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David Chandler's Journal of Java Web and Mobile Development

  • David M. Chandler


    Web app developer since 1994 and Google Cloud Platform Instructor now residing in Colorado. Besides tech, I enjoy landscape photography and share my work at ColoradoPhoto.gallery.

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Archive for January 28th, 2010

Simplify with Objectify: a lightweight persistence framework for AppEngine

Posted by David Chandler on January 28, 2010

It is wonderful that Google provides JDO and JPA interfaces to the AppEngine Datastore. However, the learning curve is somewhat steep due to AppEngine’s non-relational nature and unique concepts such as entity groups, owned and un-owned relationships, etc. In addition, the PersistenceManager lifecycle (and particularly the necessity of detaching objects) often gets in the way. I’ve written a lot of code on this blog just to handle injecting the PM where it’s needed in services, unit tests, etc.

In stark contrast to all this stands the DataStore low-level API.  You can call the DatastoreService from anywhere in your code via the DatastoreServiceFactory, and there are only four methods to understand: get, put, delete, and prepare (query). It makes no pretense of being relational, but unfortunately, no pretense of being an object store, either, as the low-level API stores only objects of type com.google.appengine.api.datastore.Entity.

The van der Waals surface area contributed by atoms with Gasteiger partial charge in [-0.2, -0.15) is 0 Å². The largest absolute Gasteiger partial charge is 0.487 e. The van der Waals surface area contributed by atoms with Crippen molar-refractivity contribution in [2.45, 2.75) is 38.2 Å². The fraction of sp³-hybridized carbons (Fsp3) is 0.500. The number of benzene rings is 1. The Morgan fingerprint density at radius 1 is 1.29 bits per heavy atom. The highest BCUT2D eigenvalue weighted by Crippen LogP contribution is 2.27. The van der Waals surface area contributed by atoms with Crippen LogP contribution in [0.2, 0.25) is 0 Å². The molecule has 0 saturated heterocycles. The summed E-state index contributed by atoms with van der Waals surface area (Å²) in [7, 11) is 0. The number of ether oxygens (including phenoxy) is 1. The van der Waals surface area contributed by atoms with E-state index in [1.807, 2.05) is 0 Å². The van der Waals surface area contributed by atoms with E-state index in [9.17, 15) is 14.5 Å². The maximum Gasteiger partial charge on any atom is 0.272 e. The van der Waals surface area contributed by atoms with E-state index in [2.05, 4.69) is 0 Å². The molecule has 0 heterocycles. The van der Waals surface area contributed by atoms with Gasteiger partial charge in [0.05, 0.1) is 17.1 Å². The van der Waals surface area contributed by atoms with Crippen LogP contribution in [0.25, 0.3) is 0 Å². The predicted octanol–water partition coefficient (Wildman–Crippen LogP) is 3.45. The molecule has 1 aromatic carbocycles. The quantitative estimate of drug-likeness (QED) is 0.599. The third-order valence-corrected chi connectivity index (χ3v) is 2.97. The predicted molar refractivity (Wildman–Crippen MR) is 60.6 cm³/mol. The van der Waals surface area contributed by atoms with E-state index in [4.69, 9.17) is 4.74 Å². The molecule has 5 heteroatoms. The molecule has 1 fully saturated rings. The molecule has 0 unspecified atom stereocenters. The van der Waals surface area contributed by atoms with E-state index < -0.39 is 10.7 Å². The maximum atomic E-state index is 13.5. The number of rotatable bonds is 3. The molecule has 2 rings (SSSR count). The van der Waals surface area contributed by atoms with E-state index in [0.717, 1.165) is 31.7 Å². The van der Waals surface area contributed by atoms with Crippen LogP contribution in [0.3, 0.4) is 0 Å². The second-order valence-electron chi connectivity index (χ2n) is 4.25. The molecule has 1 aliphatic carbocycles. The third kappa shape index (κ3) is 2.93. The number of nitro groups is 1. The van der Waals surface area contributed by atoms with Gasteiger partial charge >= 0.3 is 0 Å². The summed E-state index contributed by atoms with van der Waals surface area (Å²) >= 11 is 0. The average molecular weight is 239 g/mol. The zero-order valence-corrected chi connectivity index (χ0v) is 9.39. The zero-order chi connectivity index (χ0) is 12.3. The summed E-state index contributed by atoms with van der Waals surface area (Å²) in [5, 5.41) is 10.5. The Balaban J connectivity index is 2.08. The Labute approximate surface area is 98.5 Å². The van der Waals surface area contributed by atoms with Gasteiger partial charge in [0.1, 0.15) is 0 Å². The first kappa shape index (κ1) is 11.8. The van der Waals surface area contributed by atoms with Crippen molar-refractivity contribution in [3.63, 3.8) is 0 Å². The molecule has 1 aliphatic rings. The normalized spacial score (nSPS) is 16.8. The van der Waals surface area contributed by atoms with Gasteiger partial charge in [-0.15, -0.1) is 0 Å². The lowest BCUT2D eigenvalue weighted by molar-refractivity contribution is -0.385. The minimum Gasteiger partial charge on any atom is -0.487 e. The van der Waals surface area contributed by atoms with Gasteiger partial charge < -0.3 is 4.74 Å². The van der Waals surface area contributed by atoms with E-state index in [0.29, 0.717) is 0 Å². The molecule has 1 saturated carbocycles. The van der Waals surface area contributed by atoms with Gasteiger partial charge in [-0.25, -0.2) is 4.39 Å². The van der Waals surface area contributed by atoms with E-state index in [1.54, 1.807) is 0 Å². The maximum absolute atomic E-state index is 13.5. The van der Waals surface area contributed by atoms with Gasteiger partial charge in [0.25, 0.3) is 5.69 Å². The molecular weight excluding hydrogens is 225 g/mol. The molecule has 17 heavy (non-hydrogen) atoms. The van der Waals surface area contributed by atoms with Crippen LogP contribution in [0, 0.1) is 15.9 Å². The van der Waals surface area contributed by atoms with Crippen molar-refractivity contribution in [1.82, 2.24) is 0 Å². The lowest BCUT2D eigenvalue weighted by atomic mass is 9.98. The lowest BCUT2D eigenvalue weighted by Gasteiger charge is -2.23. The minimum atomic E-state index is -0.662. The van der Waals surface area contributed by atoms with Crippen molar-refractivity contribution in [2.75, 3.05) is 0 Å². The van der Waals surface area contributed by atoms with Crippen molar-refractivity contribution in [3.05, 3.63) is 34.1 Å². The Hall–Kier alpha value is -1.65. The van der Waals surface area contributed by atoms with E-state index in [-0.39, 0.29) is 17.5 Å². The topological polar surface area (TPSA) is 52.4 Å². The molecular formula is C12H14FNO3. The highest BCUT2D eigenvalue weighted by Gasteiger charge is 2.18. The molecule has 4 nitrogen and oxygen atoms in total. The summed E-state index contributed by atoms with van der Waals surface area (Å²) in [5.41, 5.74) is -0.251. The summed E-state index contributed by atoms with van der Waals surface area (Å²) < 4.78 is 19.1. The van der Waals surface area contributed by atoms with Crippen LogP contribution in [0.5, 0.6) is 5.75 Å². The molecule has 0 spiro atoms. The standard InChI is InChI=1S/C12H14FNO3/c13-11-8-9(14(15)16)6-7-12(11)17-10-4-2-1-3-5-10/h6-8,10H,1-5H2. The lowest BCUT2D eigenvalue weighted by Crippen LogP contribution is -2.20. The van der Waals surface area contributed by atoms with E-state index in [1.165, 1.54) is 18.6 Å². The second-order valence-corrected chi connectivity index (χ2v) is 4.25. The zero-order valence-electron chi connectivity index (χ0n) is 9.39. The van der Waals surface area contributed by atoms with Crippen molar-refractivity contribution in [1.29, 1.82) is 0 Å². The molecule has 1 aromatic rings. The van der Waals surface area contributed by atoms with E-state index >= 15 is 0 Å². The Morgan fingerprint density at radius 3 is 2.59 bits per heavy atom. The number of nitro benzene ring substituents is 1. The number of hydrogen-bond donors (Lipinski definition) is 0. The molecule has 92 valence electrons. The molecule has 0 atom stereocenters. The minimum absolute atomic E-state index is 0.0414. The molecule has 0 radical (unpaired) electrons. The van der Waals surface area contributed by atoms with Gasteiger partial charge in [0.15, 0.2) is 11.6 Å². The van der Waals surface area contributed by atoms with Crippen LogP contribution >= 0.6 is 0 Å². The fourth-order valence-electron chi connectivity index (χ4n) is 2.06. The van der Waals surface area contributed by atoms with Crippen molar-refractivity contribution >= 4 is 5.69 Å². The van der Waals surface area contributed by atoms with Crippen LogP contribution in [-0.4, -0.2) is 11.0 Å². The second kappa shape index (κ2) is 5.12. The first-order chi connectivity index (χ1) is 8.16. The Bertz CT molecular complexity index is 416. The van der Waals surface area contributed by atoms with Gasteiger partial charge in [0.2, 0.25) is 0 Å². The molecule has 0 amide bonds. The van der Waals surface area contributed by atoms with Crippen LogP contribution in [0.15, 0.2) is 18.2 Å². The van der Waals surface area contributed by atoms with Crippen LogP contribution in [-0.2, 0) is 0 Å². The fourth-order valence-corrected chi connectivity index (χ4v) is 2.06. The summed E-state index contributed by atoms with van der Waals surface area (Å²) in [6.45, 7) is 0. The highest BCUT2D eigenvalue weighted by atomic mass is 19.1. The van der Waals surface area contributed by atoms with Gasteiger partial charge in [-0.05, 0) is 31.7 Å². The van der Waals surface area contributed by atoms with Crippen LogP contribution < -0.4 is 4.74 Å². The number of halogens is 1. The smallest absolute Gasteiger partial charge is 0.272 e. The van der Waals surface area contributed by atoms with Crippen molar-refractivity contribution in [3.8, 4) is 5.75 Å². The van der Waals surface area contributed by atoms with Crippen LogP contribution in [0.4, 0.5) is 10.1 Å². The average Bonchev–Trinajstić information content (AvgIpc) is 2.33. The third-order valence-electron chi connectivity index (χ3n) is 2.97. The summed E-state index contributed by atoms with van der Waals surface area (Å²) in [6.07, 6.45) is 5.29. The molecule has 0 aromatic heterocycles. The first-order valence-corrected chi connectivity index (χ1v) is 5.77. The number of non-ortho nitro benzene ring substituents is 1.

Enter Objectify, a recently-announced open source persistence framework for AppEngine. Objectify preserves the simplicity and transparency of the low-level API and does all the work of converting your domain objects to and from Datastore Entities. It’s a tiny jar (36k) with no external dependencies and zero startup time, which helps mitigate the AppEngine cold start problem.

In the process of Objectify-ing my old JDO code, I’m building a base DAO class that I can simply extend for each domain class and get all the standard CRUD operations for free. Because most Objectify methods use parameterized types, my generic DAO is largely redundant, but nevertheless provides a consistent layer in which to add type-specific methods like findUserByEmailOrPhone. Let’s look at some code.

First, a simple domain class. Note there are fewer and simpler annotations required than for JPA / JDO.

package com.roa.common.domain;

import java.io.Serializable;

import javax.persistence.Entity;
import javax.persistence.Id;

@Entity
public class User implements Serializable
{
	private static final long serialVersionUID = -1126191336687818754L;